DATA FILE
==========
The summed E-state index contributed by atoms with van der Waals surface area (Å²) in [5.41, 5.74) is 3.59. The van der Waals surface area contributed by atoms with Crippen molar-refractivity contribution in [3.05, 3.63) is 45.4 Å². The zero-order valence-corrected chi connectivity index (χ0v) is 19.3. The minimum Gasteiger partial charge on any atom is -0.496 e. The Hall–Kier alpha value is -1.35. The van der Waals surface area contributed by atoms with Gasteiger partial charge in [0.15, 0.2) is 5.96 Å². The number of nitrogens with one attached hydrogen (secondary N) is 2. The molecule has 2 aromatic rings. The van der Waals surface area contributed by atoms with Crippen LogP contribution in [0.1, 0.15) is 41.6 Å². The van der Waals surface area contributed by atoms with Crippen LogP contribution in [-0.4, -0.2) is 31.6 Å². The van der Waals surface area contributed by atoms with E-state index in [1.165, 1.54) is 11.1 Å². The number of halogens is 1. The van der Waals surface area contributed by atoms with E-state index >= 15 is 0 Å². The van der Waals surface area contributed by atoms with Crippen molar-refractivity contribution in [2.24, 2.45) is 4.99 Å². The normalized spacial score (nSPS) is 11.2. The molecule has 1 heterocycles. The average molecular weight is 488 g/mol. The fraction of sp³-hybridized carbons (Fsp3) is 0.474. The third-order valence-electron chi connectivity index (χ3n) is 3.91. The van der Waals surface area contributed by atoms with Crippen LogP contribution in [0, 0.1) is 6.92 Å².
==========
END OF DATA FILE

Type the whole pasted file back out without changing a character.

The summed E-state index contributed by atoms with van der Waals surface area (Å²) in [5.41, 5.74) is 3.59. The van der Waals surface area contributed by atoms with Crippen molar-refractivity contribution in [3.05, 3.63) is 45.4 Å². The zero-order valence-corrected chi connectivity index (χ0v) is 19.3. The minimum Gasteiger partial charge on any atom is -0.496 e. The Hall–Kier alpha value is -1.35. The van der Waals surface area contributed by atoms with Gasteiger partial charge in [0.15, 0.2) is 5.96 Å². The number of nitrogens with one attached hydrogen (secondary N) is 2. The molecule has 2 aromatic rings. The van der Waals surface area contributed by atoms with Crippen LogP contribution in [0.1, 0.15) is 41.6 Å². The van der Waals surface area contributed by atoms with Crippen LogP contribution in [-0.4, -0.2) is 31.6 Å². The van der Waals surface area contributed by atoms with E-state index in [1.165, 1.54) is 11.1 Å². The number of halogens is 1. The van der Waals surface area contributed by atoms with E-state index >= 15 is 0 Å². The van der Waals surface area contributed by atoms with Crippen molar-refractivity contribution in [2.24, 2.45) is 4.99 Å². The normalized spacial score (nSPS) is 11.2. The molecule has 1 heterocycles. The average molecular weight is 488 g/mol. The fraction of sp³-hybridized carbons (Fsp3) is 0.474. The third-order valence-electron chi connectivity index (χ3n) is 3.91. The van der Waals surface area contributed by atoms with Crippen LogP contribution in [0, 0.1) is 6.92 Å².